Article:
INNATE IDENTITIES : Lives of hermaphrodites captured through lens

Cultural Correspondent

Quarter, one of the photogrphs on display at the exhibition.

Quarter, one of the photogrphs on display at the exhibition.

Academics call them hermaphrodites. Commoners call them transsexuals or ‘hijras’. What is perhaps hard to digest is the stigma that the society attaches to these terms to refer to the hermaphrodite population of the country. Usually, they are overlooked and ignored by the society. The 18,000 or so hermaphrodite community in Bangladesh were only recently granted the right to vote in the general elections. The ‘ever neglected’ and ‘never understood’ group only get noticed as subjects of studies on marginalized communities.
There are only a very few people in the society who have braved against the social prejudices to get through to the hermaphrodites. Gazi Nafis Ahmed, an internationally acclaimed photographer from Dhaka, is one of those very few people. Ahmed’s lenses have captured the human being that hides under the term ‘hermaphrodite’. With the aid of his camera, he has arrested rare moments of several hermaphrodites, where they have truly bared their emotions. A photography exhibition titled Innate Identities at the Bengal Shilpalaya at Dhanmondi in the capital, showcases 134 such photos by Gazi Nafis Ahmed.
Even though the hermaphrodites are deprived from being accounted in the mainstream, they do yearn for love, acceptance and care like any other citizen of the society. They often have no other option than finding love among themselves.
Nafis has delved in-depth in the lives of these individuals who are generally feared and thus avoided by ordinary people. The photographer has depicted day to day moments, portraits, belongings, households and relationship of hermaphrodites through his images.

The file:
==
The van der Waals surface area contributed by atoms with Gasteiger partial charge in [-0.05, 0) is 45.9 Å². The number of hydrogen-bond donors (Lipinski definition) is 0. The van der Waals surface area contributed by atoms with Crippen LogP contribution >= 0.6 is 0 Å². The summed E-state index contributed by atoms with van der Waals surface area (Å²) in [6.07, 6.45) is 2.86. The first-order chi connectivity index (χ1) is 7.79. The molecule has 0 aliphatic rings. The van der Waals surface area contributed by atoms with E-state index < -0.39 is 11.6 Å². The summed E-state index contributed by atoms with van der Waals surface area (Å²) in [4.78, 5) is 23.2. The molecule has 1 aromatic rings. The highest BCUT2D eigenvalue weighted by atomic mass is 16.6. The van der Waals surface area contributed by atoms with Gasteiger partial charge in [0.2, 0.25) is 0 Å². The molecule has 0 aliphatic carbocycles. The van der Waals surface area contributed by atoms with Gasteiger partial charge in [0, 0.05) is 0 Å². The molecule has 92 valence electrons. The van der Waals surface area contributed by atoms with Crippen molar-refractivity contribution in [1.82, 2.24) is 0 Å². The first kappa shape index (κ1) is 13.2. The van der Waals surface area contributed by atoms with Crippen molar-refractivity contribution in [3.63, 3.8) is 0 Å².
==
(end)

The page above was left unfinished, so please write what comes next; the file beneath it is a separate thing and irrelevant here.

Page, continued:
Quarter, one of his photos on display, captured four hermaphrodites hanging out on a bed in a small sized room. The four people in the photo reveal a wide range of emotions. One wears a hardened look, which is perhaps from the years of oppression that hermaphrodites are subjected to. Another in the image refuses to look towards the camera, while the two others in the photo sport shy smiles.
The exhibition holds a number of single portraits and also photos of hermaphrodite couples who are captured giving rare poses that give the viewers a deeper glimpse into their lives and relationships.
Ahmed, who was educated in London, has been featured in many international photo exhibitions. His photos have been published by The New York Times, The Guardian, Businessweek and other international popular media.
Inaugurated on May 10, the exhibition will remain open from 12:00 to 8:00pm for everybody till tomorrow.

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